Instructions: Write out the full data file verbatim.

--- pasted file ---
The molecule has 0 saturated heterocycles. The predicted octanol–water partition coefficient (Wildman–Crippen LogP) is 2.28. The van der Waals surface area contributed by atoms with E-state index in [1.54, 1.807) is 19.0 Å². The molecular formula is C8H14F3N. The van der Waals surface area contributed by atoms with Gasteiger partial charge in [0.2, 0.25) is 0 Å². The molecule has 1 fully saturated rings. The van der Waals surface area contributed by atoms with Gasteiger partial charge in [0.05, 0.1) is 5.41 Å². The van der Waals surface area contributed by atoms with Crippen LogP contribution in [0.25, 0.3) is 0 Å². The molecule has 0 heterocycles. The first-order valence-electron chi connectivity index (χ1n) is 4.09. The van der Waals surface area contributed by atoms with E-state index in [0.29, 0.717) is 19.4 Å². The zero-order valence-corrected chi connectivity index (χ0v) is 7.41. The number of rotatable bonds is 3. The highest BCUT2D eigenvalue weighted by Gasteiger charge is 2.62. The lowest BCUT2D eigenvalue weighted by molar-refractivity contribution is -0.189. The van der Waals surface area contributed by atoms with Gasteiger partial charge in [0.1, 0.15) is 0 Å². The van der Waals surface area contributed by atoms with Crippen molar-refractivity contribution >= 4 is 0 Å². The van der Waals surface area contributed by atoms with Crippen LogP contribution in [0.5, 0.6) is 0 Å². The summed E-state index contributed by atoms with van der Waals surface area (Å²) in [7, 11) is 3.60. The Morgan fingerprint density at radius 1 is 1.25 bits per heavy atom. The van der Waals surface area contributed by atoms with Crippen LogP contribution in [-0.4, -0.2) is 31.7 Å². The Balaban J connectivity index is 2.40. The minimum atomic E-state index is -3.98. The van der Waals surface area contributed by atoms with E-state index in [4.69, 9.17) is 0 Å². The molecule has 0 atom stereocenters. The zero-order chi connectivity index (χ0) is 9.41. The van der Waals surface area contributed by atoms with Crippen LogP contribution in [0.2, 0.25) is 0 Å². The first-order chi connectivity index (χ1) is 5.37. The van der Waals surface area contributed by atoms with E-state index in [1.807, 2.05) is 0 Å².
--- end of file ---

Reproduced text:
The molecule has 0 saturated heterocycles. The predicted octanol–water partition coefficient (Wildman–Crippen LogP) is 2.28. The van der Waals surface area contributed by atoms with E-state index in [1.54, 1.807) is 19.0 Å². The molecular formula is C8H14F3N. The van der Waals surface area contributed by atoms with Gasteiger partial charge in [0.2, 0.25) is 0 Å². The molecule has 1 fully saturated rings. The van der Waals surface area contributed by atoms with Gasteiger partial charge in [0.05, 0.1) is 5.41 Å². The van der Waals surface area contributed by atoms with Crippen LogP contribution in [0.25, 0.3) is 0 Å². The molecule has 0 heterocycles. The first-order valence-electron chi connectivity index (χ1n) is 4.09. The van der Waals surface area contributed by atoms with E-state index in [0.29, 0.717) is 19.4 Å². The zero-order valence-corrected chi connectivity index (χ0v) is 7.41. The number of rotatable bonds is 3. The highest BCUT2D eigenvalue weighted by Gasteiger charge is 2.62. The lowest BCUT2D eigenvalue weighted by molar-refractivity contribution is -0.189. The van der Waals surface area contributed by atoms with Gasteiger partial charge in [0.1, 0.15) is 0 Å². The van der Waals surface area contributed by atoms with Crippen molar-refractivity contribution >= 4 is 0 Å². The van der Waals surface area contributed by atoms with Crippen LogP contribution in [0.5, 0.6) is 0 Å². The summed E-state index contributed by atoms with van der Waals surface area (Å²) in [7, 11) is 3.60. The Morgan fingerprint density at radius 1 is 1.25 bits per heavy atom. The van der Waals surface area contributed by atoms with Crippen LogP contribution in [-0.4, -0.2) is 31.7 Å². The Balaban J connectivity index is 2.40. The minimum atomic E-state index is -3.98. The van der Waals surface area contributed by atoms with E-state index in [4.69, 9.17) is 0 Å². The molecule has 0 atom stereocenters. The zero-order chi connectivity index (χ0) is 9.41. The van der Waals surface area contributed by atoms with Crippen LogP contribution in [0.2, 0.25) is 0 Å². The first-order chi connectivity index (χ1) is 5.37. The van der Waals surface area contributed by atoms with E-state index in [1.807, 2.05) is 0 Å².